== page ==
robert bringhurst and elements of typographic style

EYE-CATCHING TYPOGRAPHY has always interested me, even before art classes in high school. Recently I did some research in hopes of adding some typographical sparkle to my sites. I pulled several books from the library, each of which was enjoyable to read, educational, but of little assistance: the reason being that both WordPress and the themes that I am using are limited in how many of the ideas could actually be implemented.

The book that I enjoyed reading the most was The Elements Of Typographic Style by Robert Bringhurst (version 3.0, Hartley & Marks Publishers, 2004). The author is a respected poet and his writing is rather extraordinary for so technical a book. Bringhurst assembles history, culture, and the technical details of the former craft into an easy-to-read treatise that reads at times like an extended essay.

His love for the craft and his respect for its craftsman is infectious: it is very easy to see why so many talented people have been attracted to typography through the centuries. So this article by me is just a brief introduction to a book most of us would never think of reading.

I have selected three passages from The Elements Of Typographic Style that captures the passion of Mr. Bringhurst along with the beauty of his prose. Each has a separate title and I have taken liberties with his sentence/paragraph structure to make this page here more appealing and readable.


This is the first edition of The Elements Of Typographic Style published by Hartley & Marks, Canada, in 1992. The title of the book is a nod to William Strunk Jr and E.B. White’s classic The Elements Of Style, which addresses in as few words as possible such writing issues as elementary rules of usage. elementary principles of composition, and even a few matters of form. Regarding this edition: the cover art is far too busy for my taste: the title in white and the author’s name in red, all flushed right, would be more effective.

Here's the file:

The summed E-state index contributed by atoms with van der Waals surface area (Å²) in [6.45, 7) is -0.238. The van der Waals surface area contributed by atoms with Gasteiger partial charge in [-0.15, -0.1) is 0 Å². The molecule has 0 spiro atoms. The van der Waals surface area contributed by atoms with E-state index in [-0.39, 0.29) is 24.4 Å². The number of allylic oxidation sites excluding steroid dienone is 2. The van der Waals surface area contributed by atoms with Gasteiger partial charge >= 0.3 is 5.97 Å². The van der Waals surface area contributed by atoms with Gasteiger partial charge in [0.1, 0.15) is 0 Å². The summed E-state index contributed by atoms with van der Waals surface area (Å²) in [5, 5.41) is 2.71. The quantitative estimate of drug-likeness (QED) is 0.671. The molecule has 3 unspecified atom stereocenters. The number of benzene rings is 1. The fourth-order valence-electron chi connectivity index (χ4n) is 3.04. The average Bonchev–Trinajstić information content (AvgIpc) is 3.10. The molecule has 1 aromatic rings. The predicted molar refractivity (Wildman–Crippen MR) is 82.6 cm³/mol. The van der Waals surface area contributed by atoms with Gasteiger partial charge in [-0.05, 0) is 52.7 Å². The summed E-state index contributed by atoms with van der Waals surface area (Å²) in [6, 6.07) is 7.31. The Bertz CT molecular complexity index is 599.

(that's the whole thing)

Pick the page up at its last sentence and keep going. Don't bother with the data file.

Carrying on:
A kind of statuesque transparency 

“In a world rife with unsolicited messages, typography must often draw attention to itself before it will be read. Yet in order to be read, it must relinquish the attention it has drawn. Typography with anything to say therefore aspires to a kind of statuesque transparency.

Its other traditional goal is durability: not immunity to change, but a clear superiority to fashion. Typography at its best is a visual form of language linking timelessness and time.” (p 17)

Winning poster by Beto Janz in the competition for the launching of the book The Elements of Typographic Style of Robert Bringhurst in 2005.

Poise consists primarily of emptiness

“Think of the blank page as alpine meadow, or as the purity of undifferentiated being. The typographer enters this space and must change it. The reader will enter it later, to see what the typographer has done. The underlying truth of the blank page must be infringed, but it must never altogether disappear—and whatever displaces it might well aim to be as lively and peaceful as that original blank page.

It is not enough, when building a title page, to merely unload some big, prefabricated letters into the center of the space, nor to dig a few holes in the silence with typographic heavy machinery and then move on. Big type, even huge type, can be beautiful and useful.

But poise is usually far more important than size—and poise consists primarily of emptiness. Typographically, poise is made of white space. Many fine title pages consist of a modest line or two near the top, and a line or two near the bottom, with little or nothing more than taut, balanced white space in between.” (p 61)


This is the Twentieth Anniversary Edition of The Elements Of Typographic Style (Hartley & Marks, 2012). This is the cover familiar to American readers for the past twenty-three years. It is also the artwork from which I cropped the header image at the top of this page. And, viola!, the cover here looks more like the one I suggested for the Canadian edition above.

The sound as the pages turn

“A book is a flexible mirror of the mind and the body. Its overall size and proportions, the color and texture of the paper, the sound it makes as the pages turn, and the smell of the paper, adhesive and ink, all lend with the size and form and placement of the type to reveal a little about the world in which it was made. If the book appears to be only a paper machine, produced at their own convenience by other machines, only machines will want to read it.” (p 143)